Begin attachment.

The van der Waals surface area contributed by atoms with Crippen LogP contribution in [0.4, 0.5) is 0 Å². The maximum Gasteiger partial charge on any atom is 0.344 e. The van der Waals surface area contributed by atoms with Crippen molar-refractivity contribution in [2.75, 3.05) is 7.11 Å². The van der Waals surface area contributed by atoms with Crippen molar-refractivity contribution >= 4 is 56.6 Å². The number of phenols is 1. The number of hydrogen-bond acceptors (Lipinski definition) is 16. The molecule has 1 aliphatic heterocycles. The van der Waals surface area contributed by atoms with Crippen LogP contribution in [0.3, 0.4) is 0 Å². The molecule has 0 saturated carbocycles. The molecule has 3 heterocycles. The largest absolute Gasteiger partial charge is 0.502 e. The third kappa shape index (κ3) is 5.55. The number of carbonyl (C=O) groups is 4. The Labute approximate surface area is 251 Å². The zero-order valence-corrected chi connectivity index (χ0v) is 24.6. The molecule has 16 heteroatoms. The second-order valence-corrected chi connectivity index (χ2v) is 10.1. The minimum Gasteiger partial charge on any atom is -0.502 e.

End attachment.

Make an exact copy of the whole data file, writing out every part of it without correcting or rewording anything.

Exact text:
The van der Waals surface area contributed by atoms with Crippen LogP contribution in [0.4, 0.5) is 0 Å². The maximum Gasteiger partial charge on any atom is 0.344 e. The van der Waals surface area contributed by atoms with Crippen molar-refractivity contribution in [2.75, 3.05) is 7.11 Å². The van der Waals surface area contributed by atoms with Crippen molar-refractivity contribution >= 4 is 56.6 Å². The number of phenols is 1. The number of hydrogen-bond acceptors (Lipinski definition) is 16. The molecule has 1 aliphatic heterocycles. The van der Waals surface area contributed by atoms with Crippen LogP contribution in [0.3, 0.4) is 0 Å². The molecule has 0 saturated carbocycles. The molecule has 3 heterocycles. The largest absolute Gasteiger partial charge is 0.502 e. The third kappa shape index (κ3) is 5.55. The number of carbonyl (C=O) groups is 4. The Labute approximate surface area is 251 Å². The zero-order valence-corrected chi connectivity index (χ0v) is 24.6. The molecule has 16 heteroatoms. The second-order valence-corrected chi connectivity index (χ2v) is 10.1. The minimum Gasteiger partial charge on any atom is -0.502 e.